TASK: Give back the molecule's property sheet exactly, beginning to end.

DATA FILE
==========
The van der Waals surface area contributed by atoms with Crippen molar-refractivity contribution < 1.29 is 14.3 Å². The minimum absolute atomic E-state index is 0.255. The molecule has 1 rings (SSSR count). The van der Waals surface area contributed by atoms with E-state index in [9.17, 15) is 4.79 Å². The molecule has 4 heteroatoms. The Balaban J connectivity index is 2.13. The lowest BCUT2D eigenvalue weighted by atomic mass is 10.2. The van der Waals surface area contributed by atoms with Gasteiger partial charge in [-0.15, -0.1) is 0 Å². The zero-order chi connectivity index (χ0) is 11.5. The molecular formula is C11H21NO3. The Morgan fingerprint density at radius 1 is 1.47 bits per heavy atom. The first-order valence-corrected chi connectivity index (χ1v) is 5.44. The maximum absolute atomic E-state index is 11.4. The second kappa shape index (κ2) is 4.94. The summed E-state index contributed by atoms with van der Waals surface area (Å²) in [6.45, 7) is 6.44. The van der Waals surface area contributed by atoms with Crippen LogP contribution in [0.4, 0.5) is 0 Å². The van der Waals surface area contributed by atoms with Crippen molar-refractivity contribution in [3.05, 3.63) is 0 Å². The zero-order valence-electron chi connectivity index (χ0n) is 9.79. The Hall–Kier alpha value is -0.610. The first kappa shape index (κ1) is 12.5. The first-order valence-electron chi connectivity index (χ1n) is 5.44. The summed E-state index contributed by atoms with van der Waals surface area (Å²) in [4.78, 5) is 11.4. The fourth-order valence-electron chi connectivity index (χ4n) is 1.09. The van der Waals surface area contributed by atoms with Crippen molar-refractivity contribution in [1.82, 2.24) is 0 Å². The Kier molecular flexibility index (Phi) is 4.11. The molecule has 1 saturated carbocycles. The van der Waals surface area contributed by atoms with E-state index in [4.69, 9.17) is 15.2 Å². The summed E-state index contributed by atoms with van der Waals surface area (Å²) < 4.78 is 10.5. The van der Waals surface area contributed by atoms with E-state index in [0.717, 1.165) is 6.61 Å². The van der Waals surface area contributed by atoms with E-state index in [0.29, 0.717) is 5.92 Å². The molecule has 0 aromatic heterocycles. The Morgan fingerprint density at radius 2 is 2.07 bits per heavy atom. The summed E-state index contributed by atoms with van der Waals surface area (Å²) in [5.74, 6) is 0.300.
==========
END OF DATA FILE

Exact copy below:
The van der Waals surface area contributed by atoms with Crippen molar-refractivity contribution < 1.29 is 14.3 Å². The minimum absolute atomic E-state index is 0.255. The molecule has 1 rings (SSSR count). The van der Waals surface area contributed by atoms with E-state index in [9.17, 15) is 4.79 Å². The molecule has 4 heteroatoms. The Balaban J connectivity index is 2.13. The lowest BCUT2D eigenvalue weighted by atomic mass is 10.2. The van der Waals surface area contributed by atoms with Gasteiger partial charge in [-0.15, -0.1) is 0 Å². The zero-order chi connectivity index (χ0) is 11.5. The molecular formula is C11H21NO3. The Morgan fingerprint density at radius 1 is 1.47 bits per heavy atom. The first-order valence-corrected chi connectivity index (χ1v) is 5.44. The maximum absolute atomic E-state index is 11.4. The second kappa shape index (κ2) is 4.94. The summed E-state index contributed by atoms with van der Waals surface area (Å²) in [6.45, 7) is 6.44. The van der Waals surface area contributed by atoms with Crippen LogP contribution in [0.4, 0.5) is 0 Å². The van der Waals surface area contributed by atoms with Crippen molar-refractivity contribution in [3.05, 3.63) is 0 Å². The zero-order valence-electron chi connectivity index (χ0n) is 9.79. The Hall–Kier alpha value is -0.610. The first kappa shape index (κ1) is 12.5. The first-order valence-electron chi connectivity index (χ1n) is 5.44. The summed E-state index contributed by atoms with van der Waals surface area (Å²) in [4.78, 5) is 11.4. The fourth-order valence-electron chi connectivity index (χ4n) is 1.09. The van der Waals surface area contributed by atoms with Crippen molar-refractivity contribution in [1.82, 2.24) is 0 Å². The Kier molecular flexibility index (Phi) is 4.11. The molecule has 1 saturated carbocycles. The van der Waals surface area contributed by atoms with E-state index in [4.69, 9.17) is 15.2 Å². The summed E-state index contributed by atoms with van der Waals surface area (Å²) < 4.78 is 10.5. The van der Waals surface area contributed by atoms with E-state index in [0.717, 1.165) is 6.61 Å². The van der Waals surface area contributed by atoms with E-state index in [0.29, 0.717) is 5.92 Å². The molecule has 0 aromatic heterocycles. The Morgan fingerprint density at radius 2 is 2.07 bits per heavy atom. The summed E-state index contributed by atoms with van der Waals surface area (Å²) in [5.74, 6) is 0.300.